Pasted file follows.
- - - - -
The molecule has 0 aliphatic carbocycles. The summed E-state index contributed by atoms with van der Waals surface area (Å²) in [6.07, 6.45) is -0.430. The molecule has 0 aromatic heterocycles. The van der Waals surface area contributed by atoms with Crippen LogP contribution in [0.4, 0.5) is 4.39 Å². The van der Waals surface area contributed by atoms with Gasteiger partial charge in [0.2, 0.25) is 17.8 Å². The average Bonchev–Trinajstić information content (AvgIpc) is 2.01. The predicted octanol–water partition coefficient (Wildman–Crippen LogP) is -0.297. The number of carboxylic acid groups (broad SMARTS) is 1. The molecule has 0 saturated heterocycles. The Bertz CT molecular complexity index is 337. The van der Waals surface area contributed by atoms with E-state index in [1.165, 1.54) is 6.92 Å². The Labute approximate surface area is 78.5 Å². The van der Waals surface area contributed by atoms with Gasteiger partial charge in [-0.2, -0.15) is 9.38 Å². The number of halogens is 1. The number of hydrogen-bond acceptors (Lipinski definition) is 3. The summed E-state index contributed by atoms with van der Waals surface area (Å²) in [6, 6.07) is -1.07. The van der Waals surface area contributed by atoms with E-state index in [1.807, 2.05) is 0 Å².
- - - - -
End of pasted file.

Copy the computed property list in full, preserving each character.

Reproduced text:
The molecule has 0 aliphatic carbocycles. The summed E-state index contributed by atoms with van der Waals surface area (Å²) in [6.07, 6.45) is -0.430. The molecule has 0 aromatic heterocycles. The van der Waals surface area contributed by atoms with Crippen LogP contribution in [0.4, 0.5) is 4.39 Å². The van der Waals surface area contributed by atoms with Gasteiger partial charge in [0.2, 0.25) is 17.8 Å². The average Bonchev–Trinajstić information content (AvgIpc) is 2.01. The predicted octanol–water partition coefficient (Wildman–Crippen LogP) is -0.297. The number of carboxylic acid groups (broad SMARTS) is 1. The molecule has 0 saturated heterocycles. The Bertz CT molecular complexity index is 337. The van der Waals surface area contributed by atoms with E-state index in [1.165, 1.54) is 6.92 Å². The Labute approximate surface area is 78.5 Å². The van der Waals surface area contributed by atoms with Gasteiger partial charge in [-0.2, -0.15) is 9.38 Å². The number of halogens is 1. The number of hydrogen-bond acceptors (Lipinski definition) is 3. The summed E-state index contributed by atoms with van der Waals surface area (Å²) in [6, 6.07) is -1.07. The van der Waals surface area contributed by atoms with E-state index in [1.807, 2.05) is 0 Å².